Starting with the Robot base, the chassis, we had a team meeting with Electrical, Mechanical, and Strategy members. We looked at the pros and cons at swerve drive, tank drive, a combination of the two. After evaluating our skills set, what the game demanded, and previous years, we wanted a more robust base of 8 Pneumatic Wheel 6 CIM WestCoast drive. This allows our robot to be a dominating force on the field, allow us to dictate the pace of the match and not be pushed around.

And since we also decided to go with balls, we powered a two-part conveyor belt feeder with custom 3D printed parts with two 775s. We also managed to efficiently fit our gear mechanism in the middle of all of this.

Shooting wise, after several prototypes, we’re learning at some Einstein inspired firepower with two wheels, versaplanateries, 775 pros, 3:1 gear ration all with an encoder, and possibly some Nexus inspiration tying it all together.

More prototypes for more passive and active mechanisms are coming together, and while I can’t share these yet, we’re hoping it will all lead to success. The process of weighing our pros and cons of shooting types, feeding mechanisms, gear ratios, motor types, has lead to a more streamlined proceess, and hopefully some success along the way.

I kinda don’t want build season to end, but I kinda do so I can see it all in action. It’s a bittersweet feeling especially with this being my last year.

Here’s to continuing our team’s success for the rest of the build season and competition season! 🙂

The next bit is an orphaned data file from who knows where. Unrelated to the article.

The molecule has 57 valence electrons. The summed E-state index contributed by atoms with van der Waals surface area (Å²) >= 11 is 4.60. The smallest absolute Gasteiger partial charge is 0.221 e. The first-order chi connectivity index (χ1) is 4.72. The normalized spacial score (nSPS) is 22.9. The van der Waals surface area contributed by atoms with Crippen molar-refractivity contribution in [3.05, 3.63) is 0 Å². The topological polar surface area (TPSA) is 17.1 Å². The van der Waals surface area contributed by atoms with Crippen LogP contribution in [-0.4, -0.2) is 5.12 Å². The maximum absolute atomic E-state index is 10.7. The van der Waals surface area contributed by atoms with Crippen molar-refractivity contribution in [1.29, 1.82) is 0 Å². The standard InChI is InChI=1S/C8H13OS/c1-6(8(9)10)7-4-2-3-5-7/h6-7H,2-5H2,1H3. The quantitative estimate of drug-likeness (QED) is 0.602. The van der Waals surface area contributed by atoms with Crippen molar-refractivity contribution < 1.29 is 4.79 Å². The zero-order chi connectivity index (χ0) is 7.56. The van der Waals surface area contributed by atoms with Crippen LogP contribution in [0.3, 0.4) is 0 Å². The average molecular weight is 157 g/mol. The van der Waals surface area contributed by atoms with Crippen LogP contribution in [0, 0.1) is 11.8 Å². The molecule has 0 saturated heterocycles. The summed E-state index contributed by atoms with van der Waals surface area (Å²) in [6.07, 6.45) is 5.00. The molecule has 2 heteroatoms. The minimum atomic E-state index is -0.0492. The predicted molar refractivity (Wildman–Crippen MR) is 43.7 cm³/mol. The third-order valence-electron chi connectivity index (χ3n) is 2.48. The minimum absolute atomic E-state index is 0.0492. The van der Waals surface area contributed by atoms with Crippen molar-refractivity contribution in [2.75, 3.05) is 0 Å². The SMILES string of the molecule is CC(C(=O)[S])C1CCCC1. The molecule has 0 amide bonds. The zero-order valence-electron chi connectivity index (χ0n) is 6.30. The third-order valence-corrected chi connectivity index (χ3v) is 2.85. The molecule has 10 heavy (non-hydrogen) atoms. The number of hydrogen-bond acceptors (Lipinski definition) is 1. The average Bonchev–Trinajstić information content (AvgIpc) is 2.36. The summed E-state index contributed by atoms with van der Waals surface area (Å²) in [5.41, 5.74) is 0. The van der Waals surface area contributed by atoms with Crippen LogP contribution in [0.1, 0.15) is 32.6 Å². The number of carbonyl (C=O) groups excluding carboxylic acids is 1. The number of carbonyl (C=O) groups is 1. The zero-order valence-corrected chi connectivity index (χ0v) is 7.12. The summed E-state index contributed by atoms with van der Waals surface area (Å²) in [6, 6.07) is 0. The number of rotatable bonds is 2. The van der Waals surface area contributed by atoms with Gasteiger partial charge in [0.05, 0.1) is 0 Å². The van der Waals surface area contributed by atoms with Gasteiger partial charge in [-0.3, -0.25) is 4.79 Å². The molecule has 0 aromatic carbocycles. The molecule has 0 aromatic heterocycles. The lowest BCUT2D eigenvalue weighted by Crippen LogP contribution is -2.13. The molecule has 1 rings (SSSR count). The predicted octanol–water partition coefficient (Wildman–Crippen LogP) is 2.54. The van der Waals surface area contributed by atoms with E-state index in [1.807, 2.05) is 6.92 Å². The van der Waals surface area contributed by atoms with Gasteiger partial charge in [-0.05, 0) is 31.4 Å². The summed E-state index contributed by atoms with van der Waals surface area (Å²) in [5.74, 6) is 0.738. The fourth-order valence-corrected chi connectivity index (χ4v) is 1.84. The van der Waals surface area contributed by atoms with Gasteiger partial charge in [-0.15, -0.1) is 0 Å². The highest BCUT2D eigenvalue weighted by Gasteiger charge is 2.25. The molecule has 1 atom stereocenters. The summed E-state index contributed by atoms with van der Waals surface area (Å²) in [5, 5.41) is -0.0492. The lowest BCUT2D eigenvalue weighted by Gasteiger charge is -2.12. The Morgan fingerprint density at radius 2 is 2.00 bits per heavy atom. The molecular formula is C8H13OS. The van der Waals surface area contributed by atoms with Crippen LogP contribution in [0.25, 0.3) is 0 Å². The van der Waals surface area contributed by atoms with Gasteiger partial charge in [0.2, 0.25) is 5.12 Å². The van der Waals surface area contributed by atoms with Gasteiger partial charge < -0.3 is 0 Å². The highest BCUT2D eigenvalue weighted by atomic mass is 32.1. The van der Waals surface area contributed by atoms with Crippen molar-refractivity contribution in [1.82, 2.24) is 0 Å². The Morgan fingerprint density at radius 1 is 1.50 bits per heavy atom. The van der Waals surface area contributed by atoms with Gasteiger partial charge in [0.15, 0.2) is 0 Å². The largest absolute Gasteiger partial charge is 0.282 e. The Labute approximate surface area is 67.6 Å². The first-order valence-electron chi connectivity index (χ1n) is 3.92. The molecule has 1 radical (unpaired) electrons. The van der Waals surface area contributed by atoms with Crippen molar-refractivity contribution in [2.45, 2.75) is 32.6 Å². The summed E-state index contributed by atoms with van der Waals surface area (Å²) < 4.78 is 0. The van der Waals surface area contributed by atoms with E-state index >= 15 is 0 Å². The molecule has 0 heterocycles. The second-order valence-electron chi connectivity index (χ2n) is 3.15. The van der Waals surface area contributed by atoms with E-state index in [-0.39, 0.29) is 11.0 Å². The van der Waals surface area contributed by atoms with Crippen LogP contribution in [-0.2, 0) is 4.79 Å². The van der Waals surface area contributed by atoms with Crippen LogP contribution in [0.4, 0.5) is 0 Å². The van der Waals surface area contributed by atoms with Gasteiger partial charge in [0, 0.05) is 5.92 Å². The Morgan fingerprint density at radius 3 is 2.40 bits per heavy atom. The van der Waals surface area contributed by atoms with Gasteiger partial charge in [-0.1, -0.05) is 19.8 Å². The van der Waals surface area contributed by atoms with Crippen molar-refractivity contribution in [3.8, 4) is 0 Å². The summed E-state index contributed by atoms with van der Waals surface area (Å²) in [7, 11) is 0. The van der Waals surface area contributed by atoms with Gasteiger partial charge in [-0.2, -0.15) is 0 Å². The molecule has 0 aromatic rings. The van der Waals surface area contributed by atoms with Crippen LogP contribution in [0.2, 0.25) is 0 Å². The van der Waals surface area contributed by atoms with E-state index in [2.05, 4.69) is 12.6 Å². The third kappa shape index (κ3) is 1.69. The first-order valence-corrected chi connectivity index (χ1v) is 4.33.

-Pedro

 

 

Hey Guys! Sorry about not posting yesterday, we were doing human simulations of this year’s game. What is a human simulation? A human simulation is when we all take the game and essentially play it by pretending that we are the robots. To pretend that we are robots we have to rely on only using slower and more mechanical movements in order too accomplish our assigned task. This ended up being a blast and you can see a picture of our simulation below. Using the simulation we predict that most robots will be able to do about 4-5 gears by themselves. Shooting robots will be able too shoot 20-30 balls at a mediocre normal throwing speed. Apart from our simulation our actual robot is starting to come together! The feeding mechanism has actually been attacked to a drive train, so it now actually does resemble a robot. (So Gene you could say we have a robot now). Currently we are discussing potentially where to put the electrical board and other components that will actually you know, make the robot move. Hope everyone has a wonderful weekend!

Before I get into the details of our scouting system, just gonna give a quick update with the team’s progress elsewhere.

Charles has done a great job with the field, especially his management of tasks. Two of our sophomore officers, Blake and Vincent, have taught newer members how to work with the tools, CAD, and CNC post process all while doing a great job on the field.

Only slight issue with this however, is that however knows how to use the CNC, and thus everyone wants to use it. Now we just have too many things to CNC and it causes a line to form at the manufacturing computer. But thankfully, this is a great issue to have. 🙂 (Gene has been working overtime keeping the CNC in check)

In terms of the actual robot, JD has finished the chassis with the help of the newer members, Sofia and Manusri have updated the shooter with new wheels and feeding system, Anurag has been testing robot code and getting the test bed ready, Matt’s vision has been going smoothly, Zach and Pierre are almost done with the CAD of our first prototype.